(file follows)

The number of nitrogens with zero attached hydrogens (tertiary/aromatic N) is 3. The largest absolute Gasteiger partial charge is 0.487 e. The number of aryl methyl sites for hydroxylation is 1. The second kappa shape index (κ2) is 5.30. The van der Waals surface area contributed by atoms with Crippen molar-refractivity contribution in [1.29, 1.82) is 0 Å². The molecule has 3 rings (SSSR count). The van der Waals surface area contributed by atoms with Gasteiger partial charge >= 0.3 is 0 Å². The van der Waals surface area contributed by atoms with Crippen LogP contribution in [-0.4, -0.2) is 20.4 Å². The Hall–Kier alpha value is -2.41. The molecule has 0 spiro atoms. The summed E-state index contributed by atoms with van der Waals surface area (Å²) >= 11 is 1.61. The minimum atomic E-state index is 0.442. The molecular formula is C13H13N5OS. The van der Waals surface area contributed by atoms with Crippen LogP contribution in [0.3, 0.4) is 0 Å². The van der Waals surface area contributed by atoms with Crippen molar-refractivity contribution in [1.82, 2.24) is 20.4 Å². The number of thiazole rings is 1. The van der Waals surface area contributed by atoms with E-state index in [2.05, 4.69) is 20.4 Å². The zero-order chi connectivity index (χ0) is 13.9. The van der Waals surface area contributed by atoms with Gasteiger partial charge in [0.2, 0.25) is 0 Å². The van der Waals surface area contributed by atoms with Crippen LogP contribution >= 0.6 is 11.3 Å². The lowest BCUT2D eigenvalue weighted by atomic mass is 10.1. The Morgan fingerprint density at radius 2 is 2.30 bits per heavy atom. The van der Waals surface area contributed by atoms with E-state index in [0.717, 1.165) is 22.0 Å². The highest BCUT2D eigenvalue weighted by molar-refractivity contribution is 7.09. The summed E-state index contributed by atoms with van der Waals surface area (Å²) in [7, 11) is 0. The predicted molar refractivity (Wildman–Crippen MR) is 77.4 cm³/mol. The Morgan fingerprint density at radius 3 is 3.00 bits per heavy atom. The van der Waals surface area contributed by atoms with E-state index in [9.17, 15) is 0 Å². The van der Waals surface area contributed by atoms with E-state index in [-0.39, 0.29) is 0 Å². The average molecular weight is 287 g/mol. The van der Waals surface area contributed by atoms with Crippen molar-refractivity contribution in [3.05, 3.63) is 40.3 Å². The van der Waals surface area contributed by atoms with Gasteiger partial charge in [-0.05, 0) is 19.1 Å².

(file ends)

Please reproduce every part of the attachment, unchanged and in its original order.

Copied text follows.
The number of nitrogens with zero attached hydrogens (tertiary/aromatic N) is 3. The largest absolute Gasteiger partial charge is 0.487 e. The number of aryl methyl sites for hydroxylation is 1. The second kappa shape index (κ2) is 5.30. The van der Waals surface area contributed by atoms with Crippen molar-refractivity contribution in [1.29, 1.82) is 0 Å². The molecule has 3 rings (SSSR count). The van der Waals surface area contributed by atoms with Gasteiger partial charge >= 0.3 is 0 Å². The van der Waals surface area contributed by atoms with Crippen LogP contribution in [-0.4, -0.2) is 20.4 Å². The Hall–Kier alpha value is -2.41. The molecule has 0 spiro atoms. The summed E-state index contributed by atoms with van der Waals surface area (Å²) >= 11 is 1.61. The minimum atomic E-state index is 0.442. The molecular formula is C13H13N5OS. The van der Waals surface area contributed by atoms with Crippen LogP contribution in [0.3, 0.4) is 0 Å². The van der Waals surface area contributed by atoms with Crippen molar-refractivity contribution in [1.82, 2.24) is 20.4 Å². The number of thiazole rings is 1. The van der Waals surface area contributed by atoms with E-state index in [2.05, 4.69) is 20.4 Å². The zero-order chi connectivity index (χ0) is 13.9. The van der Waals surface area contributed by atoms with Gasteiger partial charge in [0.2, 0.25) is 0 Å². The van der Waals surface area contributed by atoms with Crippen LogP contribution >= 0.6 is 11.3 Å². The lowest BCUT2D eigenvalue weighted by atomic mass is 10.1. The Morgan fingerprint density at radius 2 is 2.30 bits per heavy atom. The van der Waals surface area contributed by atoms with E-state index in [0.717, 1.165) is 22.0 Å². The highest BCUT2D eigenvalue weighted by molar-refractivity contribution is 7.09. The summed E-state index contributed by atoms with van der Waals surface area (Å²) in [7, 11) is 0. The predicted molar refractivity (Wildman–Crippen MR) is 77.4 cm³/mol. The Morgan fingerprint density at radius 3 is 3.00 bits per heavy atom. The van der Waals surface area contributed by atoms with E-state index in [9.17, 15) is 0 Å². The van der Waals surface area contributed by atoms with E-state index in [-0.39, 0.29) is 0 Å². The average molecular weight is 287 g/mol. The van der Waals surface area contributed by atoms with Crippen molar-refractivity contribution in [3.05, 3.63) is 40.3 Å². The van der Waals surface area contributed by atoms with Gasteiger partial charge in [-0.05, 0) is 19.1 Å².